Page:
Vanilla extract. A popular yet expensive ingredient, especially when you buy it from the store. I use a lot of vanilla extract for baking. Some of my favorite recipes are Custard-Style Vanilla Ice Cream and Refined-Sugar Free Vanilla Buttercream, amongst other things. There are many reasons why I choose to make my own extract.
First and foremost, store-bought vanilla extract contains corn syrup. Yes, really! Even “pure” extracts can sometimes have corn syrup and other additives. The good, organic vanilla doesn’t, but…good vanilla is expensive!
Additionally, I like to have the ability to customize my vanilla extract. Most store-bought vanilla is made with vodka and Tahitian vanilla beans. But there are lots of other varieties out there, especially when you make it yourself. Bourbon vanilla is popular among bakers. You can mix and match different types of beans and different types of alcohol to create your own signature vanilla!
Not to mention, making vanilla extract is simple!
I bought an 8-oz. package of good vanilla beans (I chose bourbon vanilla the first time but discovered I prefer Tahitian). This was around 50 beans, so it was a great deal! If you buy at a health food store, expect to pay $2 – $4 per bean (possibly more with inflation). Since they’re not grown locally anyway, it doesn’t matter that much where you buy from. I got mine from Amazon. Vanilla prices are slightly higher now than when I first wrote this (around $35 – $40 for 8 oz) but still pretty affordable compared to premade vanilla extract.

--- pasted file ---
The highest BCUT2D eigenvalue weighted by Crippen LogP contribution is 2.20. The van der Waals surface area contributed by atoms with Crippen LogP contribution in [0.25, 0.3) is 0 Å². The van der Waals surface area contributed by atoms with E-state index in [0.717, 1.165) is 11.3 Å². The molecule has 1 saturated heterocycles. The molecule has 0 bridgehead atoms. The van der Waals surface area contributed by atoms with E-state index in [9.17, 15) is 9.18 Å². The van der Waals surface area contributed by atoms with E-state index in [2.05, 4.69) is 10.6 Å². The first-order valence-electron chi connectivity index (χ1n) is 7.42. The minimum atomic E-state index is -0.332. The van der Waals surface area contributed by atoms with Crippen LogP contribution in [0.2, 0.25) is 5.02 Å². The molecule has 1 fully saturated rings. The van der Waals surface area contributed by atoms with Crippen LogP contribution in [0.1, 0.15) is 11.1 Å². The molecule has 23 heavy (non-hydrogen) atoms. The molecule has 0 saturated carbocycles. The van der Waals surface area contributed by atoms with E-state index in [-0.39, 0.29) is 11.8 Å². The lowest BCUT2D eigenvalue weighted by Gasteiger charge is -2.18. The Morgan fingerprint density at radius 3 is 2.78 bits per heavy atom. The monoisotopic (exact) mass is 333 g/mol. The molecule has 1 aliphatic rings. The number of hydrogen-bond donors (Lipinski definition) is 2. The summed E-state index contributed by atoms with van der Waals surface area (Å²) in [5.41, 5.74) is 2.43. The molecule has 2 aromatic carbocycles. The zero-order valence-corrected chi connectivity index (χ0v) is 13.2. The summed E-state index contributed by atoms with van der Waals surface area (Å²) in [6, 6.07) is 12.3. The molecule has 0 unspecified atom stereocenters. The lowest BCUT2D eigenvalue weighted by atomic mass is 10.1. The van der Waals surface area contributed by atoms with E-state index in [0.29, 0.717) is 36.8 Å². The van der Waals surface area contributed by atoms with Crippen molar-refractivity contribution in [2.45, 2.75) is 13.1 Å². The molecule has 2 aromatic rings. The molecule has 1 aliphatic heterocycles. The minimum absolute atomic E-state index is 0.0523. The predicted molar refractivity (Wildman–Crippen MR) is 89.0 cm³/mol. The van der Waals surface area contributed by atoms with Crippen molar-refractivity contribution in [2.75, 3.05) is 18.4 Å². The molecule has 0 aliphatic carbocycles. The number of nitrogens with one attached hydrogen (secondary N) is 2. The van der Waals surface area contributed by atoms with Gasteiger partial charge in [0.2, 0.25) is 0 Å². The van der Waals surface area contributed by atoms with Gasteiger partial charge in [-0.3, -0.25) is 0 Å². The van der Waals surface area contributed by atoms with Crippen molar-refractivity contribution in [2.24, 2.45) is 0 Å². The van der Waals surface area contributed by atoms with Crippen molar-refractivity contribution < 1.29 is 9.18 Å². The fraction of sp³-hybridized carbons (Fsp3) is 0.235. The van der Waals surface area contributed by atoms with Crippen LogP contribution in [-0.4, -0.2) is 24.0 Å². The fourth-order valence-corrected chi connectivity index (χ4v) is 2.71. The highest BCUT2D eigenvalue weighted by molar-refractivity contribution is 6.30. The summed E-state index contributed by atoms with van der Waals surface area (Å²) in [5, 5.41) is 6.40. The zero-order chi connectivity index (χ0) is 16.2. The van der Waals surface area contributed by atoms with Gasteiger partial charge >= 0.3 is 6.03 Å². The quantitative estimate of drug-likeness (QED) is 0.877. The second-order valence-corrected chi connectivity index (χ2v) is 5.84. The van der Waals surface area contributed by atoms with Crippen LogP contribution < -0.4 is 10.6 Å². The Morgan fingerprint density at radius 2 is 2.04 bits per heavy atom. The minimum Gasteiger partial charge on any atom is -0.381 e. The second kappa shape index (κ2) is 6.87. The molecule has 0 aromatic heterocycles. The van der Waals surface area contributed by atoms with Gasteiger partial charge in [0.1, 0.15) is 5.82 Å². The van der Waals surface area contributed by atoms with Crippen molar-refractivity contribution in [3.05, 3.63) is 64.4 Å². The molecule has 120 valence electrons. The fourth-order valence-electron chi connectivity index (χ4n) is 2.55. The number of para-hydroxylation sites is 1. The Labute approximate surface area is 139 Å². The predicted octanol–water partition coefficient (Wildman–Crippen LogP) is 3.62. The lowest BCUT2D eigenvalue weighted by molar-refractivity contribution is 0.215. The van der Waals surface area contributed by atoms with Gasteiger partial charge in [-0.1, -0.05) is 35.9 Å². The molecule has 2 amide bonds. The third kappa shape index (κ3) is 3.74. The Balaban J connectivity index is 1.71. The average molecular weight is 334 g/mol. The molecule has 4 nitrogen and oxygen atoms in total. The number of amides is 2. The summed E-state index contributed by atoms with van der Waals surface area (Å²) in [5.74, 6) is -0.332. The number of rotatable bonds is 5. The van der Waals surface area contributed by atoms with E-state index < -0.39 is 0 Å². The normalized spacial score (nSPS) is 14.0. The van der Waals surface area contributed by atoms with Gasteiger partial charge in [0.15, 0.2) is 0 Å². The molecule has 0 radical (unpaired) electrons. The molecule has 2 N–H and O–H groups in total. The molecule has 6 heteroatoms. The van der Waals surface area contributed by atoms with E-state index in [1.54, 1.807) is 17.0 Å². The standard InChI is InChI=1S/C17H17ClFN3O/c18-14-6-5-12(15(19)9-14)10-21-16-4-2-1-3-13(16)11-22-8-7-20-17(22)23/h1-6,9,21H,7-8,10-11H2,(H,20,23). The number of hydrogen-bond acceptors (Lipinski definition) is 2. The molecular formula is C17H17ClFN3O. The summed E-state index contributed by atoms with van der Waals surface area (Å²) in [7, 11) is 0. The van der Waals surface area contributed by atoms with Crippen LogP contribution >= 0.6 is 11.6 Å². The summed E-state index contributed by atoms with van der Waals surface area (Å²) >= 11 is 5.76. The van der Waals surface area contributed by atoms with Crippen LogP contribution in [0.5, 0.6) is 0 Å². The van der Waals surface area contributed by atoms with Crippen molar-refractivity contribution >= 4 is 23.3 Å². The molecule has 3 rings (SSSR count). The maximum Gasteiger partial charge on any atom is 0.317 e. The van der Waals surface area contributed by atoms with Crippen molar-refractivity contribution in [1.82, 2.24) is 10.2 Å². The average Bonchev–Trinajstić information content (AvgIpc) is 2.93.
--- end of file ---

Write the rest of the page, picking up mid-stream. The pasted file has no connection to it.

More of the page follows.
Try different types of vanilla beans to see what you prefer. There are multiple varieties, and they don’t all taste the same.
You also need some type of alcohol. It needs to be 80 – 90 proof. Vodka is the “usual” choice; bourbon is also common, and you could choose rum or other types too. A reader on Facebook told me that he used rum because it’s sweeter. I found that I most enjoy Tahitian beans with rum, but you may have a different preference.
- 4 oz. alcohol
- 4 – 5 vanilla beans
- Mason jar
- 4-oz. dark brown glass bottle with cap
- Cutting board
Legally, an “extract” must be made with .8 oz. of vanilla beans per cup. This works out to about 8 beans, or one bean per ounce of alcohol. I use slightly more, usually 5 vanilla beans for 4 oz. of alcohol. If you use less, it will still taste nice, but it will officially be a “vanilla liqueur” instead of a true extract. Many chefs use a “double extract,” which uses twice as many beans!
Brown glass is also important to protect your extract from light. I start mine in a mason jar and transfer it to dark glass after straining.
Step 1: Slice your vanilla beans down the middle. This isn’t a requirement, but you’ll get the nice caviar from the center in your extract if you do — more flavor!
Step 2: If your jar is small, cut your beans in half so they fit (make them shorter).
Step 3: Add your beans to your bottles or mason jar.
Step 4: Once all your beans have been added, fill the jar with your alcohol of choice.
Anyway, once your bottles are filled with alcohol, screw on the caps. You are done!
The vanilla must sit for at least one month, preferably six, to be “done.” Set the bottles in a dark place, remove them, and shake them at least once a week (or whenever you think about it). Your beans will soften, and all that nice caviar will come out into your extract as you shake it.
That’s it! In a month (or so), you’ll have yummy, homemade vanilla extract, which you can use yourself or give as gifts!
Watch this video on how to make vanilla extract:
Have you ever considered making vanilla extract before?